Music by Webern, Berg and Schoenberg
RNCM Concert Hall, 26 March 2011
There were three works from the Second Viennese School, or the school of serialism, in this splendid concert.
What matters ultimately, of course, is not school or aesthetic allegiance but talent; and the talents on show were immense, though their works seemed quite different in nature.
The first work was Webern’s Five Movements for String Quartet, a tense and unsettling tour de force. An inconsolable loss is conveyed, a fraught and fragile state of mind. Everything seems complicated and difficult, or is made so.
Berg’s Violin Concerto, composed in 1935 shortly before his death, was performed next. It can be seen as an elegy upon the death of a young woman, Manon Gropius, the daughter of Alma Mahler. In musical terms, it is interesting for the way in which an atonal work can yet be imbued with deep emotion. In a telling manner, the virtuoso violin-playing of Gordan Nikolitch underlined a paradox that lay at the heart of Berg’s astounding achievement. For if the rationale of serialism was to remove rhetoric and therefore lyricism from music altogether – by creating works that seemed to have no key, a natural form of emphasis – then it signally failed in this case.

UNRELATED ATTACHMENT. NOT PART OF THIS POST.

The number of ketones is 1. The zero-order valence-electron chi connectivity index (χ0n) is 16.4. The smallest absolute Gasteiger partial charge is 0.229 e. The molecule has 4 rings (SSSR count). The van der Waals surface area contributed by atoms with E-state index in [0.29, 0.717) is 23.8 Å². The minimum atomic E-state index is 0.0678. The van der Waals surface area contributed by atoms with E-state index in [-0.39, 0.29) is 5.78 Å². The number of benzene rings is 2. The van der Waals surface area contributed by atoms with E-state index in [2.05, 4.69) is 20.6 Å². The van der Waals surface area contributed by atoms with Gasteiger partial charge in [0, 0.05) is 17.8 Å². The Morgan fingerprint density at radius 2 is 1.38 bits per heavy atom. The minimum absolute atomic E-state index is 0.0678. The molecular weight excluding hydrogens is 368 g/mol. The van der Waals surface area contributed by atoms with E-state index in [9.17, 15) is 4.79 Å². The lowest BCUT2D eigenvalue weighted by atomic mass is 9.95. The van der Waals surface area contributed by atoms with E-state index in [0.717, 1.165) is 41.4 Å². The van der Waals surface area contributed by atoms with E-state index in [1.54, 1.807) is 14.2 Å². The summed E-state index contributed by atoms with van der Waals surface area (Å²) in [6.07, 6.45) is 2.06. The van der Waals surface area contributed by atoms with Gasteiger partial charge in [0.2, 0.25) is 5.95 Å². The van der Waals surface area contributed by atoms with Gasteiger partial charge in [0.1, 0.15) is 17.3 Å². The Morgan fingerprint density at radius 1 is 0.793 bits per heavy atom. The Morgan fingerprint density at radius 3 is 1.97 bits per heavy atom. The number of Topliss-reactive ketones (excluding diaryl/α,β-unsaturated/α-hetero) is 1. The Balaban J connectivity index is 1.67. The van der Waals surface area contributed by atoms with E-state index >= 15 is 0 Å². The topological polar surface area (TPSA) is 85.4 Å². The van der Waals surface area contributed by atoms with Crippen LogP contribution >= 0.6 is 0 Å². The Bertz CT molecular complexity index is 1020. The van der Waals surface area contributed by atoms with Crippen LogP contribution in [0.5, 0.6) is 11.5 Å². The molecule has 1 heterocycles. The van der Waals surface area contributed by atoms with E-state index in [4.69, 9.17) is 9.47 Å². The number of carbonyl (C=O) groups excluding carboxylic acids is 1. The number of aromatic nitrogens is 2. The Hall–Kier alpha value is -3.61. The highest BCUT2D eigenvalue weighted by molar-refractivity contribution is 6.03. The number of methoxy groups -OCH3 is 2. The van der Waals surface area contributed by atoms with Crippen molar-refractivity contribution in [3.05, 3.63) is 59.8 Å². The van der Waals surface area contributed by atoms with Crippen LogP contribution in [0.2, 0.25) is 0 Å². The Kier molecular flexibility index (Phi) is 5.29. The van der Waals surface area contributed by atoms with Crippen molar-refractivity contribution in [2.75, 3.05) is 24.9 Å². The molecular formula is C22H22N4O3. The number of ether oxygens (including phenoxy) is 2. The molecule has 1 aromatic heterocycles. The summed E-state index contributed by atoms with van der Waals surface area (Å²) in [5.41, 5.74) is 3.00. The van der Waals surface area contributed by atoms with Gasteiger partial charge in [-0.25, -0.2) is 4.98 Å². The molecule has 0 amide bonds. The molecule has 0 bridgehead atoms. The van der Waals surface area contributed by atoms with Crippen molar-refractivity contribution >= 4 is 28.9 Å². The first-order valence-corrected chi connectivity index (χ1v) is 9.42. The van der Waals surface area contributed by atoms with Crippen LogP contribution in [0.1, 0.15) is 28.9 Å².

The concert culminated with a performance of Schoenberg’s sublime Verklarte Nacht (Transfigured Night), which was accompanied by a series of stark black and white images by Netia Jones: a film inspired by a musical work, which was in fact inspired by a poem by Richard Dehmel. This was like watching a lost silent film with live accompaniment.
Revolutionary Vienna was a wonderful experience, as well as being something of an eye-opener.